This guide assumes you have xlwings already installed. If that’s not the case, head over to Installation.

1. Interacting with Excel from a Jupyter notebook

If you’re just interested in getting a pandas DataFrame in and out of your Jupyter notebook, you can use the view and load functions, see Jupyter Notebooks: Interact with Excel.

2. Scripting: Automate/interact with Excel from Python

Establish a connection to a workbook:

>>> import xlwings as xw
>>> wb = xw.Book()  # this will open a new workbook
>>> wb = xw.Book('FileName.xlsx')  # connect to a file that is open or in the current working directory
>>> wb = xw.Book(r'C:\path\to\file.xlsx')  # on Windows: use raw strings to escape backslashes

If you have the same file open in two instances of Excel, you need to fully qualify it and include the app instance. You will find your app instance key (the PID) via xw.apps.keys():

>>> xw.apps[10559].books['FileName.xlsx']

Instantiate a sheet object:

>>> sheet = wb.sheets['Sheet1']

Reading/writing values to/from ranges is as easy as:

>>> sheet['A1'].value = 'Foo 1'
>>> sheet['A1'].value
'Foo 1'

There are many convenience features available, e.g. Range expanding:

>>> sheet['A1'].value = [['Foo 1', 'Foo 2', 'Foo 3'], [10.0, 20.0, 30.0]]
>>> sheet['A1'].expand().value
[['Foo 1', 'Foo 2', 'Foo 3'], [10.0, 20.0, 30.0]]

Powerful converters handle most data types of interest, including Numpy arrays and Pandas DataFrames in both directions:

>>> import pandas as pd
>>> df = pd.DataFrame([[1,2], [3,4]], columns=['a', 'b'])
>>> sheet['A1'].value = df
>>> sheet['A1'].options(pd.DataFrame, expand='table').value
       a    b
0.0  1.0  2.0
1.0  3.0  4.0

Matplotlib figures can be shown as pictures in Excel:

>>> import matplotlib.pyplot as plt
>>> fig = plt.figure()
>>> plt.plot([1, 2, 3, 4, 5])
[<matplotlib.lines.Line2D at 0x1071706a0>]
>>> sheet.pictures.add(fig, name='MyPlot', update=True)
<Picture 'MyPlot' in <Sheet [Workbook4]Sheet1>>

3. Macros: Call Python from Excel

You can call Python functions either by clicking the Run button (new in v0.16) in the add-in or from VBA using the RunPython function:

The Run button expects a function called main in a Python module with the same name as your workbook. The great thing about that approach is that you don’t need your workbooks to be macro-enabled, you can save it as xlsx.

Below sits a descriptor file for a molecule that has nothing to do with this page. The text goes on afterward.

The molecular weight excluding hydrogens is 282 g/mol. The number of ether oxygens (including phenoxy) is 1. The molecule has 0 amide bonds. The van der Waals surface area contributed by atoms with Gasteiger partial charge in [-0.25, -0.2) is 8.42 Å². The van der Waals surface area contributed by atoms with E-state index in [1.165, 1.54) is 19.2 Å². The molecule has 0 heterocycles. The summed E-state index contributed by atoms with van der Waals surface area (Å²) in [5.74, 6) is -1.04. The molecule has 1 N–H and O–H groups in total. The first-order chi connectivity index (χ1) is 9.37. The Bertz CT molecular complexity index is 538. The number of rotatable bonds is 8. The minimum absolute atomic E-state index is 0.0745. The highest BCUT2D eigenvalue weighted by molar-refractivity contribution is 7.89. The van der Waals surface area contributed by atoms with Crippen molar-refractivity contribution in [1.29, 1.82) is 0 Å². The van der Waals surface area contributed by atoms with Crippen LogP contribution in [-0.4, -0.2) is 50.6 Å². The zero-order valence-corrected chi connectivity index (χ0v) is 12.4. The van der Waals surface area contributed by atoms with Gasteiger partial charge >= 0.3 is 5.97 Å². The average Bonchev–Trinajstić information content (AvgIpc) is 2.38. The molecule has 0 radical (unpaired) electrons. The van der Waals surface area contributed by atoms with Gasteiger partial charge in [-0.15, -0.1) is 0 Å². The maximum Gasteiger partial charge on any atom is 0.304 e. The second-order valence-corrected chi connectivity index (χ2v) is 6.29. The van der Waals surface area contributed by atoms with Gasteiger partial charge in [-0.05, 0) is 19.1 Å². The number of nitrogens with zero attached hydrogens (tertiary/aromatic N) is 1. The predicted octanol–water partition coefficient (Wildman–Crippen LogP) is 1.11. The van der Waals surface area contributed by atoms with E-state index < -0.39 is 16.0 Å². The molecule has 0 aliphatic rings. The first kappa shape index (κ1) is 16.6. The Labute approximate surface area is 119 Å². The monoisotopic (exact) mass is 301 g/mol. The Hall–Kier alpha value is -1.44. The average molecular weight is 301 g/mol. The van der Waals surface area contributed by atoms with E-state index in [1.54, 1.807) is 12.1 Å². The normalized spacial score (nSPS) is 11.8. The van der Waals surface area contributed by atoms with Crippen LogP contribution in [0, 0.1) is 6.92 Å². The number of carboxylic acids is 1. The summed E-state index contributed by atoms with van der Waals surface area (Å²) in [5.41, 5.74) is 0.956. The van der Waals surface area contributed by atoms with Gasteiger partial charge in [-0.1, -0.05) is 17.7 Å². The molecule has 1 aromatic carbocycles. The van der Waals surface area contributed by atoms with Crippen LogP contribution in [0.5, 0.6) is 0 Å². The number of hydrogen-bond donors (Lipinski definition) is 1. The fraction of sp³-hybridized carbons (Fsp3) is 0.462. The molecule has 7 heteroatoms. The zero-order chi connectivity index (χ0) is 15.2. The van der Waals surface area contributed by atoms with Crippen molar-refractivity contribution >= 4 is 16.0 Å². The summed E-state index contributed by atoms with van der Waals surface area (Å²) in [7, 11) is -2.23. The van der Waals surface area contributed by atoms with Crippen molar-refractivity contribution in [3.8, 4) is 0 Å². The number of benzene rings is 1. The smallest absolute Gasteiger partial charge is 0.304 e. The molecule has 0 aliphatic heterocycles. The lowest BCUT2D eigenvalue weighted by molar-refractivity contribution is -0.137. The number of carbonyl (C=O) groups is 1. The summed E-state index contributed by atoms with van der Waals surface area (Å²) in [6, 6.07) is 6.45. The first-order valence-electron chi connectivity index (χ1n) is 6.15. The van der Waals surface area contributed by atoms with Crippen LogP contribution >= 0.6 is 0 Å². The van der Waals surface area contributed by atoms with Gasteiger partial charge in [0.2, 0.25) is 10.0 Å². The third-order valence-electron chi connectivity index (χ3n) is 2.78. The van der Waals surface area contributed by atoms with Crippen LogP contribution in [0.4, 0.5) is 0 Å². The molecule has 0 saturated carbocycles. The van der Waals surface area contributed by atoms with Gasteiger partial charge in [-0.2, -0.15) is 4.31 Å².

If you want to call any Python function no matter in what module it lives or what name it has, use RunPython:

Sub HelloWorld()
    RunPython "import hello; hello.world()"
End Sub


Per default, RunPython expects hello.py in the same directory as the Excel file with the same name, but you can change both of these things: if your Python file is an a different folder, add that folder to the PYTHONPATH in the config. If the file has a different name, change the RunPython command accordingly.

Refer to the calling Excel book by using xw.Book.caller():

# hello.py
import numpy as np
import xlwings as xw

def world():
    wb = xw.Book.caller()
    wb.sheets[0]['A1'].value = 'Hello World!'

To make this run, you’ll need to have the xlwings add-in installed or have the workbooks setup in the standalone mode. The easiest way to get everything set up is to use the xlwings command line client from either a command prompt on Windows or a terminal on Mac: xlwings quickstart myproject.

For details about the addin, see Add-in & Settings.

4. UDFs: User Defined Functions (Windows only)

Writing a UDF in Python is as easy as:

import xlwings as xw

def hello(name):
    return f'Hello {name}'

Converters can be used with UDFs, too. Again a Pandas DataFrame example:

import xlwings as xw
import pandas as pd

@xw.arg('x', pd.DataFrame)
def correl2(x):
    # x arrives as DataFrame
    return x.corr()

Import this function into Excel by clicking the import button of the xlwings add-in: for a step-by-step tutorial, see User Defined Functions (UDFs).